When tax season rolls around, it’s natural for businesses to feel the pressure. The good news is that with a little bit of planning, they can handle their taxes without too much trouble. It’s all about being smart with your finances and knowing what moves to make. There are plenty of straightforward strategies that can help keep more money in your small business.
In this article, we will look at some of these strategies and help small businesses deal with tax burdens.
1. Understanding Recovery Startup Businesses for ERC
A recovery startup business refers to a new company that started after February 15, 2020. It’s part of a tax program that helps such businesses keep more money during tough economic times. If your business fits this category and meets certain earnings guidelines, you may qualify for the Employee Retention Credit (ERC).
This program was specifically for businesses that began during the pandemic and faced challenges right from the start. The ERC gives these businesses a chance to claim back some of the taxes they’ve paid on wages. This represents a form of financial recognition for maintaining your workforce during the initial, uncertain period of business operation.
For businesses, this could mean more funds to invest in growth or to cushion against future uncertainties. After learning all this, if you think your business qualifies as a recovery startup business, research what is a recovery startup business for ERC online to learn more.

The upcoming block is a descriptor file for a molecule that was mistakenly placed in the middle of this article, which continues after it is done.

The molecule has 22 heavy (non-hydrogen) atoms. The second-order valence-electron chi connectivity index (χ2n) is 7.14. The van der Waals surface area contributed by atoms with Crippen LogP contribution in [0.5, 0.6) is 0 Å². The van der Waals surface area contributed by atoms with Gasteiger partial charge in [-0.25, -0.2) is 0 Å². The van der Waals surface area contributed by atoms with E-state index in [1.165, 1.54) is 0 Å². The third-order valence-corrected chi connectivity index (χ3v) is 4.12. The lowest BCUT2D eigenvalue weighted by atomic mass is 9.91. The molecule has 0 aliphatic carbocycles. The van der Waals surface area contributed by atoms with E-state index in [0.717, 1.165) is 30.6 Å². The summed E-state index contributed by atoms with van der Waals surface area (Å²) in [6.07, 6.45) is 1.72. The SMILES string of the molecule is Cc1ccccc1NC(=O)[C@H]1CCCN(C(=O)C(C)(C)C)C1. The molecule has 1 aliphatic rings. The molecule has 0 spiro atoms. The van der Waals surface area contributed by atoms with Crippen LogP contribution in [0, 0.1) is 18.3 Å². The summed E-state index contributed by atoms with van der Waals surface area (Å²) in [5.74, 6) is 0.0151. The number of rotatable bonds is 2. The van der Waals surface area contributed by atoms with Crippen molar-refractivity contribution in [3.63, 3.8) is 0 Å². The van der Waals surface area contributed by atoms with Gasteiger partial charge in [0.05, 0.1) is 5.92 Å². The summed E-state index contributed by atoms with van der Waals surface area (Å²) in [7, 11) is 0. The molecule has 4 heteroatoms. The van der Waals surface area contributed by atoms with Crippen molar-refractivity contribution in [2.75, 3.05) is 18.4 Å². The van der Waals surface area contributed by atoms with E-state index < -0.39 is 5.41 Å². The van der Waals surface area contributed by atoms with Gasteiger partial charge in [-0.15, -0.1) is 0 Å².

2. Disabled access credit
The Disabled Access Credit supports small businesses in making necessary adjustments to welcome customers and employees with disabilities. Imagine a café owner installing a ramp for wheelchair users or a bookstore offering audiobooks for the visually impaired—these are the types of changes this credit covers. If your business makes less than $1 million a year or has fewer than 30 full-time workers, you might be eligible.
You can receive a credit for half of your spending on these improvements, up to $5,000. This helps businesses open their doors wider to everyone, reflecting a community that values inclusivity. Just remember, the first $250 you spend won’t count towards the credit.
3. Save Money for Healthcare Needs
Saving money for healthcare is a smart tax move for small businesses. Healthcare expenses are unpredictable and often costly. To prepare for this, consider using a Health Savings Account if you’re enrolled in a high-deductible health plan. HSAs are valuable because the money you put in is not taxed.
This means more of your earnings go directly into your account rather than to taxes. Plus, the money in your HSA grows without being taxed, and when you use it for qualified medical costs, you don’t pay taxes on it either.
4. Install a Solar Power System
Businesses that own their buildings have a good opportunity to save money by installing solar panels. It’s a move that’s kind to the environment and can lead to smart savings. The government offers strong tax breaks to help. You can get a tax credit for 30% of the cost of your solar system, which means you keep more of your money.
When you install the solar panels, you can also lower the income you pay tax on by deducting the cost of the system. If you took a loan for the solar panels, the interest you pay can also lower your taxes.
5. Buy or Lease an Electric Vehicle